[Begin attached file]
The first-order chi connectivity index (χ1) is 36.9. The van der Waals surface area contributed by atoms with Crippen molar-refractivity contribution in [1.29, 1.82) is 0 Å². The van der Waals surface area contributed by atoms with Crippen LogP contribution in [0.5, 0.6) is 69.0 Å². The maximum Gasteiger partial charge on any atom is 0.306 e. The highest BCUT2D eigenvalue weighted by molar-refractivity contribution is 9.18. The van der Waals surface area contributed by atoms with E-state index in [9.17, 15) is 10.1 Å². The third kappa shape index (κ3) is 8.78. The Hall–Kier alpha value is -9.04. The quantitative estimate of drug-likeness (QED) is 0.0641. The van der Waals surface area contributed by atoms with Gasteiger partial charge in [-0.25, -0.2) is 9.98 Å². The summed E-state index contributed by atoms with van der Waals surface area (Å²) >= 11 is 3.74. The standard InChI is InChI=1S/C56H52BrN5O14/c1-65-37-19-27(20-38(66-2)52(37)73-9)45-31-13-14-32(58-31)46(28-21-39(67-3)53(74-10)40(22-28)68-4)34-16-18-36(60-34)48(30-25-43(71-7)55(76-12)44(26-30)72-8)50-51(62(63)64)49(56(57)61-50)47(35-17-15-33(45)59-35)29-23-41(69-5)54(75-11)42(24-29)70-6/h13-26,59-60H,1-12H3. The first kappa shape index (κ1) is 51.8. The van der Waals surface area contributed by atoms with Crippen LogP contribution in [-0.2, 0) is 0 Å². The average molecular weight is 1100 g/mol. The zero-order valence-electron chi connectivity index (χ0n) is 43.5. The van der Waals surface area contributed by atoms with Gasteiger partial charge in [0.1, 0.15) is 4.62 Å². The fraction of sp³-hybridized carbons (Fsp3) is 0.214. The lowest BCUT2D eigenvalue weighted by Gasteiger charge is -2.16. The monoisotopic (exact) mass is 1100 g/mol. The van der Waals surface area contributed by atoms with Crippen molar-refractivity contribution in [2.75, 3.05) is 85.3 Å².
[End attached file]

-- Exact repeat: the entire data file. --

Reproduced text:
The first-order chi connectivity index (χ1) is 36.9. The van der Waals surface area contributed by atoms with Crippen molar-refractivity contribution in [1.29, 1.82) is 0 Å². The van der Waals surface area contributed by atoms with Crippen LogP contribution in [0.5, 0.6) is 69.0 Å². The maximum Gasteiger partial charge on any atom is 0.306 e. The highest BCUT2D eigenvalue weighted by molar-refractivity contribution is 9.18. The van der Waals surface area contributed by atoms with E-state index in [9.17, 15) is 10.1 Å². The third kappa shape index (κ3) is 8.78. The Hall–Kier alpha value is -9.04. The quantitative estimate of drug-likeness (QED) is 0.0641. The van der Waals surface area contributed by atoms with Gasteiger partial charge in [-0.25, -0.2) is 9.98 Å². The summed E-state index contributed by atoms with van der Waals surface area (Å²) >= 11 is 3.74. The standard InChI is InChI=1S/C56H52BrN5O14/c1-65-37-19-27(20-38(66-2)52(37)73-9)45-31-13-14-32(58-31)46(28-21-39(67-3)53(74-10)40(22-28)68-4)34-16-18-36(60-34)48(30-25-43(71-7)55(76-12)44(26-30)72-8)50-51(62(63)64)49(56(57)61-50)47(35-17-15-33(45)59-35)29-23-41(69-5)54(75-11)42(24-29)70-6/h13-26,59-60H,1-12H3. The first kappa shape index (κ1) is 51.8. The van der Waals surface area contributed by atoms with Crippen LogP contribution in [-0.2, 0) is 0 Å². The average molecular weight is 1100 g/mol. The zero-order valence-electron chi connectivity index (χ0n) is 43.5. The van der Waals surface area contributed by atoms with Gasteiger partial charge in [0.1, 0.15) is 4.62 Å². The fraction of sp³-hybridized carbons (Fsp3) is 0.214. The lowest BCUT2D eigenvalue weighted by Gasteiger charge is -2.16. The monoisotopic (exact) mass is 1100 g/mol. The van der Waals surface area contributed by atoms with Crippen molar-refractivity contribution in [2.75, 3.05) is 85.3 Å².